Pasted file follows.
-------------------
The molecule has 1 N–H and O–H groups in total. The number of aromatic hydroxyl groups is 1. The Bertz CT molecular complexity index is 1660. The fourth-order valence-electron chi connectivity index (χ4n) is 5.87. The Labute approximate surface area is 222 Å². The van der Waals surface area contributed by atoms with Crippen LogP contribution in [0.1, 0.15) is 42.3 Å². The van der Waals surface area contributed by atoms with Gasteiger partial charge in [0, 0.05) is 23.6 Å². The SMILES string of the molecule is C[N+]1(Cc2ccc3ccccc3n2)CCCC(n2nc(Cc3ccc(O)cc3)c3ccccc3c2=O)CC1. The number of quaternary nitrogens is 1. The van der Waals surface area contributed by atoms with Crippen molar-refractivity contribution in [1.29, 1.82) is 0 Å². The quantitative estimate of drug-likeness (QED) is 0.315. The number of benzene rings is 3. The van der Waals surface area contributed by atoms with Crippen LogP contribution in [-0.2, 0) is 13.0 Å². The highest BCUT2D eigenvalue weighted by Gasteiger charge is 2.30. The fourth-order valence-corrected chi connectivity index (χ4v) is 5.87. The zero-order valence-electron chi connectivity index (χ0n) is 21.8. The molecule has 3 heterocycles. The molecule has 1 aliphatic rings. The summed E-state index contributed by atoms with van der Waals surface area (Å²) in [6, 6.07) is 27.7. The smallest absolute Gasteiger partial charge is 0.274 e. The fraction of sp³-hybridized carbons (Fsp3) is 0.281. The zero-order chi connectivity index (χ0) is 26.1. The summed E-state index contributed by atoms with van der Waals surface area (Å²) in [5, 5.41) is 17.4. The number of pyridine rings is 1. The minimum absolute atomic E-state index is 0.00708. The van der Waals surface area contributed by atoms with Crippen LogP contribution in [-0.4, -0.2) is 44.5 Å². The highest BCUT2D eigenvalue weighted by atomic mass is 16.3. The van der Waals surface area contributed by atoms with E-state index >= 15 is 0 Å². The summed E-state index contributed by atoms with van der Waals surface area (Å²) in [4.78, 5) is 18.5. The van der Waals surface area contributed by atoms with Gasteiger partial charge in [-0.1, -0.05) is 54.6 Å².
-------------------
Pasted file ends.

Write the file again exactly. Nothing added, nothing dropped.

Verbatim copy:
The molecule has 1 N–H and O–H groups in total. The number of aromatic hydroxyl groups is 1. The Bertz CT molecular complexity index is 1660. The fourth-order valence-electron chi connectivity index (χ4n) is 5.87. The Labute approximate surface area is 222 Å². The van der Waals surface area contributed by atoms with Crippen LogP contribution in [0.1, 0.15) is 42.3 Å². The van der Waals surface area contributed by atoms with Gasteiger partial charge in [0, 0.05) is 23.6 Å². The SMILES string of the molecule is C[N+]1(Cc2ccc3ccccc3n2)CCCC(n2nc(Cc3ccc(O)cc3)c3ccccc3c2=O)CC1. The number of quaternary nitrogens is 1. The van der Waals surface area contributed by atoms with Crippen molar-refractivity contribution in [1.29, 1.82) is 0 Å². The quantitative estimate of drug-likeness (QED) is 0.315. The number of benzene rings is 3. The van der Waals surface area contributed by atoms with Crippen LogP contribution in [-0.2, 0) is 13.0 Å². The highest BCUT2D eigenvalue weighted by Gasteiger charge is 2.30. The fourth-order valence-corrected chi connectivity index (χ4v) is 5.87. The zero-order valence-electron chi connectivity index (χ0n) is 21.8. The molecule has 3 heterocycles. The molecule has 1 aliphatic rings. The summed E-state index contributed by atoms with van der Waals surface area (Å²) in [6, 6.07) is 27.7. The smallest absolute Gasteiger partial charge is 0.274 e. The fraction of sp³-hybridized carbons (Fsp3) is 0.281. The zero-order chi connectivity index (χ0) is 26.1. The summed E-state index contributed by atoms with van der Waals surface area (Å²) in [5, 5.41) is 17.4. The number of pyridine rings is 1. The minimum absolute atomic E-state index is 0.00708. The van der Waals surface area contributed by atoms with Crippen LogP contribution in [-0.4, -0.2) is 44.5 Å². The highest BCUT2D eigenvalue weighted by atomic mass is 16.3. The van der Waals surface area contributed by atoms with E-state index >= 15 is 0 Å². The summed E-state index contributed by atoms with van der Waals surface area (Å²) in [4.78, 5) is 18.5. The van der Waals surface area contributed by atoms with Gasteiger partial charge in [-0.1, -0.05) is 54.6 Å².